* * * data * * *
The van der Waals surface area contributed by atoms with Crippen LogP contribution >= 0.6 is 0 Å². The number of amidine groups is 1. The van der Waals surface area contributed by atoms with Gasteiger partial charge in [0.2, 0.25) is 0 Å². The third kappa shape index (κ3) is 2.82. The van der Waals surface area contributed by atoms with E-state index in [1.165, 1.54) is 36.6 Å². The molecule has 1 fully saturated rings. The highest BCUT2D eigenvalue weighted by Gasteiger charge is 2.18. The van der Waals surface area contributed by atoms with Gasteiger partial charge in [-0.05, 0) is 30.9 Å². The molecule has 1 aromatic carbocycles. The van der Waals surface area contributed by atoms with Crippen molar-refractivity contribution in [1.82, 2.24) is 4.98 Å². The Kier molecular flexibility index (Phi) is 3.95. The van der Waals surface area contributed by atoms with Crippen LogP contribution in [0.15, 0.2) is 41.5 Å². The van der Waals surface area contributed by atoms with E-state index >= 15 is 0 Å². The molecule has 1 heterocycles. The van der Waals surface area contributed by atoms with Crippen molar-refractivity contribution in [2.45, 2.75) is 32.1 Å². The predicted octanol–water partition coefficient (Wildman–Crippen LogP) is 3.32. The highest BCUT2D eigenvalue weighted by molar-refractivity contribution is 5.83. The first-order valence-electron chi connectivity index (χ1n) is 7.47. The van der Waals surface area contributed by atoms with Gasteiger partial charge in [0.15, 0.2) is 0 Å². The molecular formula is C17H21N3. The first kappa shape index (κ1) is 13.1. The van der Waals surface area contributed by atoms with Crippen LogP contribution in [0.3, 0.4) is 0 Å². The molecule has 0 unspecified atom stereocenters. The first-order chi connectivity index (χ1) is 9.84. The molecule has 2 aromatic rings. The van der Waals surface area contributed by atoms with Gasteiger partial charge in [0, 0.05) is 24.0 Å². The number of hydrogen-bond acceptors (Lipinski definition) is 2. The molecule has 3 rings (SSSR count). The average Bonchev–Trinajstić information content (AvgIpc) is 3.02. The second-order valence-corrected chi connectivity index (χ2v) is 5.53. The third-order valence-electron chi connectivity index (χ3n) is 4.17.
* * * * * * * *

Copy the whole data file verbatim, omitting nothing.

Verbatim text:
The van der Waals surface area contributed by atoms with Crippen LogP contribution >= 0.6 is 0 Å². The number of amidine groups is 1. The van der Waals surface area contributed by atoms with Gasteiger partial charge in [0.2, 0.25) is 0 Å². The third kappa shape index (κ3) is 2.82. The van der Waals surface area contributed by atoms with E-state index in [1.165, 1.54) is 36.6 Å². The molecule has 1 fully saturated rings. The highest BCUT2D eigenvalue weighted by Gasteiger charge is 2.18. The van der Waals surface area contributed by atoms with Gasteiger partial charge in [-0.05, 0) is 30.9 Å². The molecule has 1 aromatic carbocycles. The van der Waals surface area contributed by atoms with Crippen molar-refractivity contribution in [1.82, 2.24) is 4.98 Å². The Kier molecular flexibility index (Phi) is 3.95. The van der Waals surface area contributed by atoms with Crippen LogP contribution in [0.15, 0.2) is 41.5 Å². The van der Waals surface area contributed by atoms with E-state index >= 15 is 0 Å². The molecule has 1 heterocycles. The van der Waals surface area contributed by atoms with Crippen molar-refractivity contribution in [2.45, 2.75) is 32.1 Å². The predicted octanol–water partition coefficient (Wildman–Crippen LogP) is 3.32. The highest BCUT2D eigenvalue weighted by molar-refractivity contribution is 5.83. The first-order valence-electron chi connectivity index (χ1n) is 7.47. The van der Waals surface area contributed by atoms with Gasteiger partial charge in [0.15, 0.2) is 0 Å². The molecular formula is C17H21N3. The first kappa shape index (κ1) is 13.1. The van der Waals surface area contributed by atoms with Crippen LogP contribution in [0.3, 0.4) is 0 Å². The molecule has 0 unspecified atom stereocenters. The first-order chi connectivity index (χ1) is 9.84. The molecule has 2 aromatic rings. The van der Waals surface area contributed by atoms with Gasteiger partial charge in [0, 0.05) is 24.0 Å². The number of hydrogen-bond acceptors (Lipinski definition) is 2. The molecule has 3 rings (SSSR count). The average Bonchev–Trinajstić information content (AvgIpc) is 3.02. The second-order valence-corrected chi connectivity index (χ2v) is 5.53. The third-order valence-electron chi connectivity index (χ3n) is 4.17.